As predicted, qualifying was wetter than a mermaid in the shower, but I got almost all of my other forecasts wrong (just as well I didn’t offer a tip). It was also a staggeringly entertaining qualifying hour.
Q1 was the most interesting of the year by a mile. It was raining, so all went out on intermediate tyres, but towards the end it dried up. Caterham and Marussia bravely opted for the slicks, which looked like the wrong choice until the last lap or so which saw Van Der Garde, Bianchi and Chilton all make it to Q2 (Pic must feel a bit disappointed not to have joined them). Terrible day for both Toro Rosso and Williams, as all four of their cars fell at this first hurdle. Gutierrez will also be disappointed to only be 21 out of 22 cars.
Q2 was slightly less dramatic as it was, essentially, dry. The 3 intruders on Q2 all left at this stage, with Van Der Garde getting a good 14th. Hulkenberg, Sutil and Perez made up 11-13.
Q3 was a fantastic session. It started off raining, so 9 out of 10 drivers rushed to the track on slicks whilst it was still dry enough… only it wasn’t. That canny Scot Di Resta waited half a lap or so then went out on intermediates. All the other 9 pitted immediately for intermediates (more rain meant it was too wet for slicks) and by the time the second chap (Massa) went across the line Di Resta had made the most of the drier track and was 1.7s up the road. For almost the whole session it seemed he’d have his first pole (Force India also got pole here a while ago… maybe 2009, when Fisichella managed it).
But, there was a twist. Rosberg just pipped Di Resta’s time. Then, with only three drivers still eligible for a lap, (Webber, Vettel and Hamilton) the track suddenly started drying. Webber got provisional pole, then Vettel, and then Hamilton. Four in a row for the Briton, and Di Resta, although undoubtedly disappointed, will still start from a joint-career best of 5th.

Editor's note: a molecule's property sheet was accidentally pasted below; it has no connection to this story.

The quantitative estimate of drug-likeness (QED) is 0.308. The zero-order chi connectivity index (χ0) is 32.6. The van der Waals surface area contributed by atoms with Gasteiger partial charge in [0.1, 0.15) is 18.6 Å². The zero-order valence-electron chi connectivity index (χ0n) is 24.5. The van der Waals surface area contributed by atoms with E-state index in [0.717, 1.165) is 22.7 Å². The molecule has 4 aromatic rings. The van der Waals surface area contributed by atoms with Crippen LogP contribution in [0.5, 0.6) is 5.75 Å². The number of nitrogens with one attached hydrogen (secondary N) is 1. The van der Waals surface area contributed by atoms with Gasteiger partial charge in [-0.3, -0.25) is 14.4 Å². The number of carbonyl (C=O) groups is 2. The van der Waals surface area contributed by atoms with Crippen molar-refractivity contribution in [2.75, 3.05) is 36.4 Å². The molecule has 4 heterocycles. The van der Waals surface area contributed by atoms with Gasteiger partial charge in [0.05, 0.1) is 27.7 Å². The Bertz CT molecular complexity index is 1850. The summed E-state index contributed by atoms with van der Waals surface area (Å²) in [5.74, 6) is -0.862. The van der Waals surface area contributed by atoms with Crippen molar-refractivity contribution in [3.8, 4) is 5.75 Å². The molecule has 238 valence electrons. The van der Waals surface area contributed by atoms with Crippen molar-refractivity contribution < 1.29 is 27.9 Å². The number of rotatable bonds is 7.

Congrats to Swiss Bob, incidentally, who got just over £1 on Hamilton for pole at 360/1 in the dying moments of Q3. Although £1 is small, a 36,000% rate of return over about 3 minutes is not a displeasing thing.
Button will also be happy with 6th, whilst Grosjean and Raikkonen should be disappointed with 7th and 8th. However, not as annoyed as Alonso and Massa, who start 9th and 10th. That’s just not good enough.
In title terms this continues to reinforce the idea that Hamilton is Vettel’s closest rival, despite being 4th, behind Raikkonen and Alonso. However, Vettel’s 2nd is still a great place from which to start.
The weather forecasts suggest lighter rain is entirely possible (though not quite probable) tomorrow, and today perfectly illustrated just how difficult to predict and how changeable weather can be at the circuit.
It’s interesting to check the times (http://www.formula1.com/results/season/2013/904/). In Q2 Raikkonen and Alonso were very fast, and very close together. Alonso will benefit from rear gunner Massa, and Raikkonen from having his team mate right ahead (who will presumably move over to let the Finn through). On recent form I can’t see Di Resta staying in 5th. Button’s a little harder to call, though.
I did consider a few potential bets, but decided to back Hamilton for the win at 3.9, hedged at 1.5. He’s had four poles in a row, but in the three prior races only one once. So, why do I think he’ll win (or stands a good chance, at least)? In Hungary, he won, so that’s clear. At Silverstone, he was on for the win when his tyre came apart. Now, he may have won that or not, but he stood a realistic chance. In Germany, the sport was using the one-off interim tyres whilst Pirelli changed their compounds after the failures in the UK. So far it seems like Mercedes aren’t suffering especially with tyre wear.
On Pirelli, apparently Michelin have popped up and indicated (despite the very low amount of time left) they would be able to supply tyres in 2014.
Spa is always a cracking race, and tomorrow should be no exception. Let’s hope Hamilton enjoys a great victory.